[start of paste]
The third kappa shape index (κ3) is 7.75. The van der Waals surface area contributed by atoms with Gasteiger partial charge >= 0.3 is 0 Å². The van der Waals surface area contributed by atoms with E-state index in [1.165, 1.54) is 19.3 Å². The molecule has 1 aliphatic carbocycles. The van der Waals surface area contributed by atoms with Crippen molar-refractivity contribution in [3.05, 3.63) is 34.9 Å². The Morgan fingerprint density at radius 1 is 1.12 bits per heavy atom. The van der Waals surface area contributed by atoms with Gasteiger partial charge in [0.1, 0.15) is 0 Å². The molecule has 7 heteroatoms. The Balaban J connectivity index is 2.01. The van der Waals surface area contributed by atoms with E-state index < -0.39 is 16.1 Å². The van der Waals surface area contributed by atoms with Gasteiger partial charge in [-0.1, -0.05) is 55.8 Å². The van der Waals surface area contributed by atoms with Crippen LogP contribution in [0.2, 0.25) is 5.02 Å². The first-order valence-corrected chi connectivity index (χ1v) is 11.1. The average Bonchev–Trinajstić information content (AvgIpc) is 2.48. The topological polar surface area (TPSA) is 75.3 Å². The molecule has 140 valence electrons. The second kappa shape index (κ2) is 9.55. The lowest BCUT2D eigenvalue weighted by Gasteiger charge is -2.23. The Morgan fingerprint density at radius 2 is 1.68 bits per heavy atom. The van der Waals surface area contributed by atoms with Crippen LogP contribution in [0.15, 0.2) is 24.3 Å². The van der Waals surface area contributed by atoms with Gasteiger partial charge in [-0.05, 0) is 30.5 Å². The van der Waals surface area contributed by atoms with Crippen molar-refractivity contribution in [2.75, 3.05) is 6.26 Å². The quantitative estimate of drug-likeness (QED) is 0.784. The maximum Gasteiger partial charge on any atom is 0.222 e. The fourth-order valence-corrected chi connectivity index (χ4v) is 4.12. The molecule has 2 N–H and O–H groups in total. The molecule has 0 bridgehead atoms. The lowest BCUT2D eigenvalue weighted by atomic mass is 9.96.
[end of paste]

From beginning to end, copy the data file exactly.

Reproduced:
The third kappa shape index (κ3) is 7.75. The van der Waals surface area contributed by atoms with Gasteiger partial charge >= 0.3 is 0 Å². The van der Waals surface area contributed by atoms with E-state index in [1.165, 1.54) is 19.3 Å². The molecule has 1 aliphatic carbocycles. The van der Waals surface area contributed by atoms with Crippen molar-refractivity contribution in [3.05, 3.63) is 34.9 Å². The Morgan fingerprint density at radius 1 is 1.12 bits per heavy atom. The van der Waals surface area contributed by atoms with Gasteiger partial charge in [0.1, 0.15) is 0 Å². The molecule has 7 heteroatoms. The Balaban J connectivity index is 2.01. The van der Waals surface area contributed by atoms with E-state index < -0.39 is 16.1 Å². The van der Waals surface area contributed by atoms with Gasteiger partial charge in [-0.1, -0.05) is 55.8 Å². The van der Waals surface area contributed by atoms with Crippen LogP contribution in [0.2, 0.25) is 5.02 Å². The first-order valence-corrected chi connectivity index (χ1v) is 11.1. The average Bonchev–Trinajstić information content (AvgIpc) is 2.48. The topological polar surface area (TPSA) is 75.3 Å². The molecule has 140 valence electrons. The second kappa shape index (κ2) is 9.55. The lowest BCUT2D eigenvalue weighted by Gasteiger charge is -2.23. The Morgan fingerprint density at radius 2 is 1.68 bits per heavy atom. The van der Waals surface area contributed by atoms with Crippen LogP contribution in [0.15, 0.2) is 24.3 Å². The van der Waals surface area contributed by atoms with Gasteiger partial charge in [-0.05, 0) is 30.5 Å². The van der Waals surface area contributed by atoms with Crippen molar-refractivity contribution in [2.75, 3.05) is 6.26 Å². The quantitative estimate of drug-likeness (QED) is 0.784. The maximum Gasteiger partial charge on any atom is 0.222 e. The fourth-order valence-corrected chi connectivity index (χ4v) is 4.12. The molecule has 2 N–H and O–H groups in total. The molecule has 0 bridgehead atoms. The lowest BCUT2D eigenvalue weighted by atomic mass is 9.96.